[Cryptography] Entropy is forever ...
jsd at av8n.com
Thu Apr 23 00:20:01 EDT 2015
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On 04/22/2015 02:10 PM, Ray Dillinger wrote:
> The use of "entropy" to denote unpredictability in CSPRNG's
> and other cryptographic numbers has always been problematic.
> It's a physics concept that isn't really all that well mapped
> to what we're using the word for.
I reckon that's true in context, but to be more general
and more methodical we ought to specify what "we" are
using the word for.
Surely entropy is not the answer to all the world's
questions ... but it is the answer to some questions,
including some ultra-fundamental ultra-practical
The operation of every cryptosystem I know of depends
critically on randomly-distributed numbers. If we get
that from a CSPRNG, we care about the computational
strength of the algorithm, but we also care a great
deal about the seed. If the seed comes from another
CSPRNG, it reduces to the problem previously not
solved: where does the seed come from? The only
way to escape the loop is to obtain a seed with real
entropy. Physics is required. You can't do it with
algorithms alone, as von Neumann pointed out in 1947
... but you can do it with physics.
The average cryptographer doesn't need to worry about
it on a day-to-day basis, but the fact remains: If
you follow the chain far enough, every cryptosystem
I can imagine depends on a number of things, one of
which is physics, more specifically thermodynamics.
(Thermo includes quantum statistical mechanics.
Often the classical limit is more than good
enough, by a wide margin, but we can handle
the general case if we want.)
Do not take your random numbers for granted! It is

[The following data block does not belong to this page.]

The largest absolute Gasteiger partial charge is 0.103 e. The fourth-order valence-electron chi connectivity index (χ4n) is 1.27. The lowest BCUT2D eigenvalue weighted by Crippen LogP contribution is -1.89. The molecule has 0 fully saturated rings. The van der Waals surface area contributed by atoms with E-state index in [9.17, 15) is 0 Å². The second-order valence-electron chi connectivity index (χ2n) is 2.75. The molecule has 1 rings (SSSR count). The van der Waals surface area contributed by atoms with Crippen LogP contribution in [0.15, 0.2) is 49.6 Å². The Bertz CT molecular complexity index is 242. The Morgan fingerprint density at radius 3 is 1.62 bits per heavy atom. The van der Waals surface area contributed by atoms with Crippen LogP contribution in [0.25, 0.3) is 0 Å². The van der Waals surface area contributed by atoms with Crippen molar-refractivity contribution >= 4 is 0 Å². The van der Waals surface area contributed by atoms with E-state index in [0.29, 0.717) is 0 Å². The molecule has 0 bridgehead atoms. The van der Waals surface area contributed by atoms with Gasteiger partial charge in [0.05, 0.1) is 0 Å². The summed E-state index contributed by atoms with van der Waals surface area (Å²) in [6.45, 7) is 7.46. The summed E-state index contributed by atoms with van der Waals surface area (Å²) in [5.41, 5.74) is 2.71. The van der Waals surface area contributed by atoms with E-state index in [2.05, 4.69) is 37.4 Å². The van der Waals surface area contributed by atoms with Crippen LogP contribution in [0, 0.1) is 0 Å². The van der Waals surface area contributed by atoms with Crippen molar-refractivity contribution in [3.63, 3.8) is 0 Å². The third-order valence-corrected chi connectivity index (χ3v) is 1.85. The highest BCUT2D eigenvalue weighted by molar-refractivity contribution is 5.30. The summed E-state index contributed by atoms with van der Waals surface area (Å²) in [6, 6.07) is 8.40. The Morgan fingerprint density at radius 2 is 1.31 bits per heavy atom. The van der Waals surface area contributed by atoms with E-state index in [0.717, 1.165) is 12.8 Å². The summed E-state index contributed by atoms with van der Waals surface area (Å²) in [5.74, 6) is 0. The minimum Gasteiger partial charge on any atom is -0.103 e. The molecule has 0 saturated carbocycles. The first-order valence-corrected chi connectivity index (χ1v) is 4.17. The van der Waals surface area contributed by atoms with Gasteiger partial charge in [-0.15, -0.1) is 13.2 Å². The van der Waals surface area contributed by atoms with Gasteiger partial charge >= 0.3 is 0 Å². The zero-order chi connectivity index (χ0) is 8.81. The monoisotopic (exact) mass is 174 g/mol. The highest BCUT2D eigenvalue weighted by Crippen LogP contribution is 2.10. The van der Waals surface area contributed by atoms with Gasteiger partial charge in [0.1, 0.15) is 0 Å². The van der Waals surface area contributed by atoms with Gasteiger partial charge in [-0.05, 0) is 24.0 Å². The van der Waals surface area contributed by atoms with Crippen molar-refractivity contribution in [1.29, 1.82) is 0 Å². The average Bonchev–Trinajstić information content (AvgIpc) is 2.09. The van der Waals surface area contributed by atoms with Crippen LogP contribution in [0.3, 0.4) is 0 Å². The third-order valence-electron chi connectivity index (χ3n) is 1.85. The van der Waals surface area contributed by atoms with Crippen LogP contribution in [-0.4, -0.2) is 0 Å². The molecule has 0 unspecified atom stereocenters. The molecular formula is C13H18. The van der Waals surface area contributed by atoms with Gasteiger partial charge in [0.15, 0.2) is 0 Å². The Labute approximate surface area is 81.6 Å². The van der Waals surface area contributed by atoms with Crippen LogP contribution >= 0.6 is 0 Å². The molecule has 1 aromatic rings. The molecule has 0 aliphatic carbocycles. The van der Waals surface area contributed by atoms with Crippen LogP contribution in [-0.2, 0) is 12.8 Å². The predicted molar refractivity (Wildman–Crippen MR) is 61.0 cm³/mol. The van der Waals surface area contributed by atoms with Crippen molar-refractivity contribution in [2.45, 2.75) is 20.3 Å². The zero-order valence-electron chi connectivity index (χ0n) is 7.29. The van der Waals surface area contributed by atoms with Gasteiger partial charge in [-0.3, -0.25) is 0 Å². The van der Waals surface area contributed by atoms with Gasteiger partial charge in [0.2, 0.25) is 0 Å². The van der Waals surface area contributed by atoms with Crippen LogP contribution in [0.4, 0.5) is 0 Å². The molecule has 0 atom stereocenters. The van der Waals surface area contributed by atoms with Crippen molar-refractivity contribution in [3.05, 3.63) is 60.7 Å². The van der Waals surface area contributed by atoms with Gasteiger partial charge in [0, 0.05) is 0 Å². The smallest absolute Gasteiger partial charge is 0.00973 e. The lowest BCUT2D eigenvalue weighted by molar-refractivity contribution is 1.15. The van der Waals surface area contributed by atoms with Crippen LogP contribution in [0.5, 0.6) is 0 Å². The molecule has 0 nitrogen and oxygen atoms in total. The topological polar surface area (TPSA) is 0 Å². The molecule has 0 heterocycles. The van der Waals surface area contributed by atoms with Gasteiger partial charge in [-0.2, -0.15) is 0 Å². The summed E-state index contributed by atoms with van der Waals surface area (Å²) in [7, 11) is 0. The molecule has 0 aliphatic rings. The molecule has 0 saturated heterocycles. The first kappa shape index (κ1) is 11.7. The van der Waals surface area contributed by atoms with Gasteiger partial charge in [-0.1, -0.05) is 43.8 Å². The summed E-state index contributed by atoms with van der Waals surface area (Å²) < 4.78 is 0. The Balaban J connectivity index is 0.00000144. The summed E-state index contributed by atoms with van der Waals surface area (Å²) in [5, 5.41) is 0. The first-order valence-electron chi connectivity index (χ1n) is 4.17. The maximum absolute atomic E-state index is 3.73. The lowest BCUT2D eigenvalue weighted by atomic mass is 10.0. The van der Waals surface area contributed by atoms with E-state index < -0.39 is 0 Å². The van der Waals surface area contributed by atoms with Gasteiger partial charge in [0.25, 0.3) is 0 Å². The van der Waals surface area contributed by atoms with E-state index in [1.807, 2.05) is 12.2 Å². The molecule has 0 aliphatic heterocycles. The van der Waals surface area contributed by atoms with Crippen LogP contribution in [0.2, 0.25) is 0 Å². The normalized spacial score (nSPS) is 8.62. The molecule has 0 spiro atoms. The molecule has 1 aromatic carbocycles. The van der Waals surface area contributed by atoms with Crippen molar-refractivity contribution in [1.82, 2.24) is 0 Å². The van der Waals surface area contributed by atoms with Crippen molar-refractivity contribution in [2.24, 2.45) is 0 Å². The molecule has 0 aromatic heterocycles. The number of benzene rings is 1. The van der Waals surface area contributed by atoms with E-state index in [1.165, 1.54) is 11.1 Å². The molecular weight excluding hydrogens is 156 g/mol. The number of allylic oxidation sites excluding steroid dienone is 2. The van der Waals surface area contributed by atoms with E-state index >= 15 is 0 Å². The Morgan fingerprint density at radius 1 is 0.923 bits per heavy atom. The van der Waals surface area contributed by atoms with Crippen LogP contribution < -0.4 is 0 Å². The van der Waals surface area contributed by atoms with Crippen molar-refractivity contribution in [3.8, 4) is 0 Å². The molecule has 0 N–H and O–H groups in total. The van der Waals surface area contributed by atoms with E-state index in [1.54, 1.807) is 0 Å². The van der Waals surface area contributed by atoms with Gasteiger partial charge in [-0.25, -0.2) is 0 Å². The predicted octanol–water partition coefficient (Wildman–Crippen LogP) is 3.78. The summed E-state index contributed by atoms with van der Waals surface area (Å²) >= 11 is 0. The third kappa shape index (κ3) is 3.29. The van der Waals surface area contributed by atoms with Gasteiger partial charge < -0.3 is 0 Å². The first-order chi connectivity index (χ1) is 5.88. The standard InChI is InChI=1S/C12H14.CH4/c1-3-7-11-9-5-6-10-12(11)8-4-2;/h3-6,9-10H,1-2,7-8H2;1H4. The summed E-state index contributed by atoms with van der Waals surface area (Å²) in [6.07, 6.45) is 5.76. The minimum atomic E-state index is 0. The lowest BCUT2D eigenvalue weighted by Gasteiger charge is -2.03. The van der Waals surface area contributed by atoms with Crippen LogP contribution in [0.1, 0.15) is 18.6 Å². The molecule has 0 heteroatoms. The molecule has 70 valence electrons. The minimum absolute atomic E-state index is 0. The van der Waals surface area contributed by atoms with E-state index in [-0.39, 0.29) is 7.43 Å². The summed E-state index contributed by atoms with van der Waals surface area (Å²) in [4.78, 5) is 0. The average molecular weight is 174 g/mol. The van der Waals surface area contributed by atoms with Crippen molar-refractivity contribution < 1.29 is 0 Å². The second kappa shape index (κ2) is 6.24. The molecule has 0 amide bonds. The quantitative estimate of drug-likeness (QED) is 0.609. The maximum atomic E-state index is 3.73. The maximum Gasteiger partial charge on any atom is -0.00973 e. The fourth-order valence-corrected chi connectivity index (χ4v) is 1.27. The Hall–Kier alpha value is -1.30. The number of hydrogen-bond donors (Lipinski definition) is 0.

not by accident that the NSA decided to subvert
random number generation via NIST SP 800-90. If
you can break the RNG, you can break everything.
> Entropy in physics follows a different model from the
> rather peculiar "physics" of how it is conserved and
> distributed in cryptographic systems.
I vehemently disagree. Entropy is entropy. It is
not the answer to all the world's questions; in
many cases it is not even the right way to frame
the question. So use a different term already!
Something can be 100% random in the sense of a
CSPRNG yet still have very nearly 0% entropy
density. The physics entropy *is* the crypto
entropy; it's just not (usually) the relevant
measure of randomness.
> I trust a CSPRNG with a "good" algorithm
> and 16Kbytes of state unknown to and unpredictable by
> an attacker, to remain absolutely secure for any practical
> length sequence of bits without further input.
That's fine, but how do we convince ourselves that
the state is unknown and unpredictable? I strongly
recommend obtaining seeds from a good HRNG.
> Anyway the conservation laws are very different for
> cryptographic entropy than they are for physics entropy,
> so probably using a different word such as "surprisal"
> would be less misleading.
Entropy is one thing.
Surprisal is another.
Randomness is yet another.
The only rule is, say what you mean, and mean what
you say. If you mean randomness, say "randomness",
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